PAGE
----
Search

Displaying 1 - 9 of 9 results
Tuesday, November 12, 2013
During its Week of Holocaust Remembrance, Stephen Smith and Pinchas Gutter helped the College of Saint Elizabeth not only honor the past, but also consider the future of Holocaust remembrance and education.
Wednesday, October 30, 2013
A daylong workshop will introduce teachers to the Holocaust multimedia curriculum guide Echoes and Reflections at the USC campus on Friday.
Friday, October 25, 2013
We continue our 10-part Echoes and Reflections series with Lesson 7: Rescuers and Non-Jewish Resistance.
Monday, August 26, 2013
International educators discuss testimony-based educationA conversation with Werner Dreier, Alice Herscovitch, and Karen PolakBy Kori Street
Friday, November 15, 2013
The 10-part Echoes and Reflections series continues with Lesson 9: Perpetrators, Collaborators and Bystanders
Thursday, May 5, 2016
A few weeks ago, a student I was interviewing for a profile I was writing on him for USC Shoah Foundation’s website said something interesting: “Growing up Jewish, the Holocaust is pretty much always there.”I could identify. As someone who went to Hebrew school twice a week, every week, from the age of 5 to 13, the Holocaust was something I was always aware of. I was taught about it frequently, both in religious and regular school.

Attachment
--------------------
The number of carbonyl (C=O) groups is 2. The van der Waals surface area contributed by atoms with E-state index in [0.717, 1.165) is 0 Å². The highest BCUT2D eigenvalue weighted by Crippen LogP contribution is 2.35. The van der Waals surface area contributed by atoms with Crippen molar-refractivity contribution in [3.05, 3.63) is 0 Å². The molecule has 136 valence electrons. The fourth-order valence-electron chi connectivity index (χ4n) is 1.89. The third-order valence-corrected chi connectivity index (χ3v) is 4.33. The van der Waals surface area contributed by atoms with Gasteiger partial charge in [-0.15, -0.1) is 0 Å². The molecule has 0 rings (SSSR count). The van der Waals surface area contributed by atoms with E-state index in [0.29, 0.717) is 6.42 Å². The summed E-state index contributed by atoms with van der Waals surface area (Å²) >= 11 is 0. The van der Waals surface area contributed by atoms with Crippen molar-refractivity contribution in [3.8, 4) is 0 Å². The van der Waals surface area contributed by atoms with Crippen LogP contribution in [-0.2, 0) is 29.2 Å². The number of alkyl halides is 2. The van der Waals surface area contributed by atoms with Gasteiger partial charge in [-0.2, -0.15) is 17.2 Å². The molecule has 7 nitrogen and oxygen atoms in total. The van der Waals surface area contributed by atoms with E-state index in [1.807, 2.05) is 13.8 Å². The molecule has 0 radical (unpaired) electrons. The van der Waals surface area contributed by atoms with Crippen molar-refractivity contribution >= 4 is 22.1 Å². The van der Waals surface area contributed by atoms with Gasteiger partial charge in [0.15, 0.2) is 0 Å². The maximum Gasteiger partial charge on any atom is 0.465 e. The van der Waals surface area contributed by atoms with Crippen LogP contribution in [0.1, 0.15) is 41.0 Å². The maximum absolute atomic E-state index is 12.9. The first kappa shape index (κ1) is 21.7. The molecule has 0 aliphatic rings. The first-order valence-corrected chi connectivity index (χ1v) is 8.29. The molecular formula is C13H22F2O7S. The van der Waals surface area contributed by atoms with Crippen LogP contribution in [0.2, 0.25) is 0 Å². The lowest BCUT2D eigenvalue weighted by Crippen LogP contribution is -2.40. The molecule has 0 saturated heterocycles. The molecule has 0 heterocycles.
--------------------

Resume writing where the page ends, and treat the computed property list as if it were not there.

Friday, April 26, 2013
Stephen Feinberg remembers always finding the study of history to be interesting and exciting. During his studies as an undergraduate and graduate student, he was introduced to the history of the Holocaust. “I became increasingly aware that this was a watershed event in history,” he recalls. “Therefore, I felt that it should be taught in schools.”
Tuesday, October 29, 2013
Holocaust education advocate Rhonda Fink-Whitman interviews a dozen Pennsylvania college students about the Holocaust. Their answers show what happens when states do not make Holocaust education mandatory.
Tuesday, December 15, 2015
I found as a teacher that the most challenging task when teaching about the Holocaust and genocide, is how to do it not using material that shocks the students to the point that they do not want to look at the content, study the history or listen to present day issues due to the emotional shut down that can occur.